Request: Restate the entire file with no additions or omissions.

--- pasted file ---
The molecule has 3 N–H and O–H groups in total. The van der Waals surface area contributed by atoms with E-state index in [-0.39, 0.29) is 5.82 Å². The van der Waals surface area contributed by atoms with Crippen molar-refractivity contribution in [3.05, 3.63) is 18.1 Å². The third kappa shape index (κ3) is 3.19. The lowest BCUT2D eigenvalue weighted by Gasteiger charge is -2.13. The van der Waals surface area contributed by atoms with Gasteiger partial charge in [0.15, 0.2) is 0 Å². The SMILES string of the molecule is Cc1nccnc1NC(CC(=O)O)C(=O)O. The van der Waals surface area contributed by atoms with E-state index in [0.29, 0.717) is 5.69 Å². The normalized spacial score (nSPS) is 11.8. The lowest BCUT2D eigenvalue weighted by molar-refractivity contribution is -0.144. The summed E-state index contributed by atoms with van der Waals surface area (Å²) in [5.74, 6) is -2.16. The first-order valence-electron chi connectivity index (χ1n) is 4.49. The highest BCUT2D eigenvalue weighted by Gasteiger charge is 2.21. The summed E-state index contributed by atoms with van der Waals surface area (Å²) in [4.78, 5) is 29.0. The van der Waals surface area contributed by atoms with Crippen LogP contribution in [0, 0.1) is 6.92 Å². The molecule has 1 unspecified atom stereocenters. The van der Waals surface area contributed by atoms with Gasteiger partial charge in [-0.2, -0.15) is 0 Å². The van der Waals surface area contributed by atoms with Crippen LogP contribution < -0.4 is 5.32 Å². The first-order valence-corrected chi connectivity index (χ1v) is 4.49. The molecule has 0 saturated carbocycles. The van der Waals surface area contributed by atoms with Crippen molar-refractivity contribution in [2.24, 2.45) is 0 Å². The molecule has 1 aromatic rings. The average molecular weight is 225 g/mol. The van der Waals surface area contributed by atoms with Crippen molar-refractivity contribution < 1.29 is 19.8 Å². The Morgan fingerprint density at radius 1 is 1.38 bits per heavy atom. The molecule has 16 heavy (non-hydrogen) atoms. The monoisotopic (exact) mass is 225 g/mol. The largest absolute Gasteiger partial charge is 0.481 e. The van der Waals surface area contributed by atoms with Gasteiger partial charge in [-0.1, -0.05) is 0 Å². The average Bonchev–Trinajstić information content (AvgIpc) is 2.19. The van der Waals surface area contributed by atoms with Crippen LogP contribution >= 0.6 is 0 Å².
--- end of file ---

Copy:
The molecule has 3 N–H and O–H groups in total. The van der Waals surface area contributed by atoms with E-state index in [-0.39, 0.29) is 5.82 Å². The van der Waals surface area contributed by atoms with Crippen molar-refractivity contribution in [3.05, 3.63) is 18.1 Å². The third kappa shape index (κ3) is 3.19. The lowest BCUT2D eigenvalue weighted by Gasteiger charge is -2.13. The van der Waals surface area contributed by atoms with Gasteiger partial charge in [0.15, 0.2) is 0 Å². The SMILES string of the molecule is Cc1nccnc1NC(CC(=O)O)C(=O)O. The van der Waals surface area contributed by atoms with E-state index in [0.29, 0.717) is 5.69 Å². The normalized spacial score (nSPS) is 11.8. The lowest BCUT2D eigenvalue weighted by molar-refractivity contribution is -0.144. The summed E-state index contributed by atoms with van der Waals surface area (Å²) in [5.74, 6) is -2.16. The first-order valence-electron chi connectivity index (χ1n) is 4.49. The highest BCUT2D eigenvalue weighted by Gasteiger charge is 2.21. The summed E-state index contributed by atoms with van der Waals surface area (Å²) in [4.78, 5) is 29.0. The van der Waals surface area contributed by atoms with Crippen LogP contribution in [0, 0.1) is 6.92 Å². The molecule has 1 unspecified atom stereocenters. The van der Waals surface area contributed by atoms with Gasteiger partial charge in [-0.2, -0.15) is 0 Å². The van der Waals surface area contributed by atoms with Crippen LogP contribution < -0.4 is 5.32 Å². The first-order valence-corrected chi connectivity index (χ1v) is 4.49. The molecule has 0 saturated carbocycles. The van der Waals surface area contributed by atoms with Crippen molar-refractivity contribution in [2.24, 2.45) is 0 Å². The molecule has 1 aromatic rings. The average molecular weight is 225 g/mol. The van der Waals surface area contributed by atoms with Crippen molar-refractivity contribution < 1.29 is 19.8 Å². The Morgan fingerprint density at radius 1 is 1.38 bits per heavy atom. The molecule has 16 heavy (non-hydrogen) atoms. The monoisotopic (exact) mass is 225 g/mol. The largest absolute Gasteiger partial charge is 0.481 e. The van der Waals surface area contributed by atoms with Gasteiger partial charge in [-0.1, -0.05) is 0 Å². The average Bonchev–Trinajstić information content (AvgIpc) is 2.19. The van der Waals surface area contributed by atoms with Crippen LogP contribution >= 0.6 is 0 Å².